Mastercard expands its crypto presence with a new fraud-fighting tool

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Last Updated on October 4, 2022 by Bitfinsider

Mastercard will launch a new piece of software on Tuesday that will assist banks in identifying and blocking transactions from fraudulent cryptocurrency exchanges.

The system, known as Crypto Secure, employs “sophisticated” artificial intelligence algorithms to assess the risk of crime associated with cryptocurrency exchanges on the Mastercard payment network. Data from the blockchain, a public record of crypto transactions, as well as other sources, are used by the system.

CipherTrace, a blockchain security startup acquired by Mastercard last year, powers the service. CipherTrace, based in Menlo Park, California, assists businesses and government agencies in investigating illicit cryptocurrency transactions. Its main competitors are the New York-based Chainalysis and the London-based Elliptic.

Mastercard is launching the service in the midst of rising crime in the fledgling digital asset market. According to data from blockchain analytics firm Chainalysis, the amount of cryptocurrency entering wallets with known criminal connections reached a record $14 billion last year. And 2022 has seen a rash of high-profile hacks and scams aimed at cryptocurrency investors.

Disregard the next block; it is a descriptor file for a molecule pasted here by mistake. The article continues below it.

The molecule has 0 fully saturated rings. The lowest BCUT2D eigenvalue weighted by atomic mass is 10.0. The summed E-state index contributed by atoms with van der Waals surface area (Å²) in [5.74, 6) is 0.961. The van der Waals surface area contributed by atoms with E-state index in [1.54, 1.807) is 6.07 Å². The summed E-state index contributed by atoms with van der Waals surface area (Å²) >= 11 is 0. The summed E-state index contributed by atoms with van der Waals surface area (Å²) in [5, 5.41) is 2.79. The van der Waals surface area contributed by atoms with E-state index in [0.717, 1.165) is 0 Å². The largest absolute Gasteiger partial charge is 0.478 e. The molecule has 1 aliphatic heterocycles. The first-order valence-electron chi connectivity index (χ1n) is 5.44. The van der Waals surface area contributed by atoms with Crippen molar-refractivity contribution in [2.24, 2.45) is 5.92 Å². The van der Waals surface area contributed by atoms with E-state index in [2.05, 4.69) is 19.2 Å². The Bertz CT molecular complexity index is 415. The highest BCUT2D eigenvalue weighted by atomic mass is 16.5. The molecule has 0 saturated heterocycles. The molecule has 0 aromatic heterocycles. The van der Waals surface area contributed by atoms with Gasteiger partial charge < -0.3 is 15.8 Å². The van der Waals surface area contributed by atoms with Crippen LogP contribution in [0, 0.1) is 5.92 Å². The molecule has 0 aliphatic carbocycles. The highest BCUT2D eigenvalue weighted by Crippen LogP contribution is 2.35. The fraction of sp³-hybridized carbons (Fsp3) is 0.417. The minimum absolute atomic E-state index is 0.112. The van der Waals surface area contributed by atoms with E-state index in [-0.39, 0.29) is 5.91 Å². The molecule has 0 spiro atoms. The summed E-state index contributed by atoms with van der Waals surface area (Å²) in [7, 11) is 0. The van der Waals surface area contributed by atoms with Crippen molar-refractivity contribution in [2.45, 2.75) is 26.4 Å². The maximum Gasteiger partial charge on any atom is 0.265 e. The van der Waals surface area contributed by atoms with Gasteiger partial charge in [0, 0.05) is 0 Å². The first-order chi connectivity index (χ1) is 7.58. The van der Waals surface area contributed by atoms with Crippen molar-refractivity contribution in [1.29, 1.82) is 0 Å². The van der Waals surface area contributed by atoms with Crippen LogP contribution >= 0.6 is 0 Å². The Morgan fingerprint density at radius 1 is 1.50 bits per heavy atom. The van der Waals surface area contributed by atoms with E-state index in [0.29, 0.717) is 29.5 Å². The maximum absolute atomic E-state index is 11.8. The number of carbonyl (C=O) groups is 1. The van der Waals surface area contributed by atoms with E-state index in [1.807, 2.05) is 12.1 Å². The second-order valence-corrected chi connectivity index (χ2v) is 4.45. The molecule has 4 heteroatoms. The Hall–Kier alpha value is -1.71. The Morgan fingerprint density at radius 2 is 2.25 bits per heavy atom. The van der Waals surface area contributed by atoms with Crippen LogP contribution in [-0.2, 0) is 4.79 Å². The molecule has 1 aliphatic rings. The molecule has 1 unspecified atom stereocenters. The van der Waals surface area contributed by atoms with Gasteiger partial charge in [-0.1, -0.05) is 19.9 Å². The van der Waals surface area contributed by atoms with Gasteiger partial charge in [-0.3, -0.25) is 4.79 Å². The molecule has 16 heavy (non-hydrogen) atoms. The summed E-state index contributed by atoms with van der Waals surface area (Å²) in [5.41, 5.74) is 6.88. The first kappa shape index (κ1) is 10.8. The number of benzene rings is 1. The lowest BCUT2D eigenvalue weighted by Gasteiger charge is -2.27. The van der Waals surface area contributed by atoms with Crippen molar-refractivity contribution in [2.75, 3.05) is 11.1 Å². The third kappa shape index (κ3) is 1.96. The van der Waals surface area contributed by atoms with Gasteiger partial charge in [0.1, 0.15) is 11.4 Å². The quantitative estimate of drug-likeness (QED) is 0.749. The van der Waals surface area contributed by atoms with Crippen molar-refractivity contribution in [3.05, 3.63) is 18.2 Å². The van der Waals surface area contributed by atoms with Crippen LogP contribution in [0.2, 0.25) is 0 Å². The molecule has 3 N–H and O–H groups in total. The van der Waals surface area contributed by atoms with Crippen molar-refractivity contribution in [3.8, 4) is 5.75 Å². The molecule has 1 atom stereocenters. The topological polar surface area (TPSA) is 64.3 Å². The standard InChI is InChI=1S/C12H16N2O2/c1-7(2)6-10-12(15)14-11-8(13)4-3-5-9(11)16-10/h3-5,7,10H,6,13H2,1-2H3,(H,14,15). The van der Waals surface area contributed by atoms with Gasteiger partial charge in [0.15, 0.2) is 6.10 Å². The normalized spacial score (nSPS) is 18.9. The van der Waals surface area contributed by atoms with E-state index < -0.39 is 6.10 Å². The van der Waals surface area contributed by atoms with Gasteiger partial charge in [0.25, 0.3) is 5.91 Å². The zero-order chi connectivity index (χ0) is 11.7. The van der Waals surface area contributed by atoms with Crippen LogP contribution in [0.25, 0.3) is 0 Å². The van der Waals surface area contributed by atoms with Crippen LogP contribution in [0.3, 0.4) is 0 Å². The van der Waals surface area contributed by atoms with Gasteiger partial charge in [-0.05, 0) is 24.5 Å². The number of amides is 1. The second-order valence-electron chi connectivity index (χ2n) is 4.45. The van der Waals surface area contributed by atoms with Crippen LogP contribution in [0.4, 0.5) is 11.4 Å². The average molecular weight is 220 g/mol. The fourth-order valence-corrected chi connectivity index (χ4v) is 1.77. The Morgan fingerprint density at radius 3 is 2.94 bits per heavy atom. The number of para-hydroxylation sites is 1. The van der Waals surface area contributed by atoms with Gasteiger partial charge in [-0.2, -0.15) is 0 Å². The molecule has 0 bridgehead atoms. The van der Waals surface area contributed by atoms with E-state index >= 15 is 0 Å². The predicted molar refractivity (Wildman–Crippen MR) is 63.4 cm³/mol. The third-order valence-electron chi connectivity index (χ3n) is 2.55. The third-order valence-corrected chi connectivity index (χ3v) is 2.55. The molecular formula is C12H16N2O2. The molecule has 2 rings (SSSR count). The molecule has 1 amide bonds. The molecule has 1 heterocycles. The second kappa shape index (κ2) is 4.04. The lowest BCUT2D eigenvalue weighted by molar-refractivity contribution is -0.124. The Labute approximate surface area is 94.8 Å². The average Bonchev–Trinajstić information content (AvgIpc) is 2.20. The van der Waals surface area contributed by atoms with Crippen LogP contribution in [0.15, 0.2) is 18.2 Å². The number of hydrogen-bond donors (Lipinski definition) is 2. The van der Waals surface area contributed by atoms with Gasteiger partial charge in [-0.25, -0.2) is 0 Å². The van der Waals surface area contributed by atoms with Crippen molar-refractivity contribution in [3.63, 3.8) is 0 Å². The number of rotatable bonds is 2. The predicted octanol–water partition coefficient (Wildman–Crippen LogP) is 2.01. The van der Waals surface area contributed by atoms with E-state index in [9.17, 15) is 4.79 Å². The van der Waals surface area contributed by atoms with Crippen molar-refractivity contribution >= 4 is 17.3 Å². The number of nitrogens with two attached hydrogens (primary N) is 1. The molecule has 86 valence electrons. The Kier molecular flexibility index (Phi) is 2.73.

Banks and other card issuers are shown a dashboard with color-coded ratings representing the risk of suspicious activity on the Crypto Secure platform, with severity of risk ranging from red for “high” to green for “low.”

Crypto Secure does not make a decision on whether to reject a specific crypto merchant. It is up to the card companies to make that decision.

Mastercard already employs comparable technology to combat fraud in fiat currency transactions. It is extending such functionality to bitcoin and other virtual currencies with Crypto Secure.

Mastercard’s president of cyber and intelligence business, Ajay Bhalla, stated that the move was made to ensure that its partners can “stay compliant with the complex regulatory landscape.”

“The idea is that we want to be able to provide the same level of trust for digital asset transactions for consumers, banks, and merchants that we do for digital commerce transactions.”

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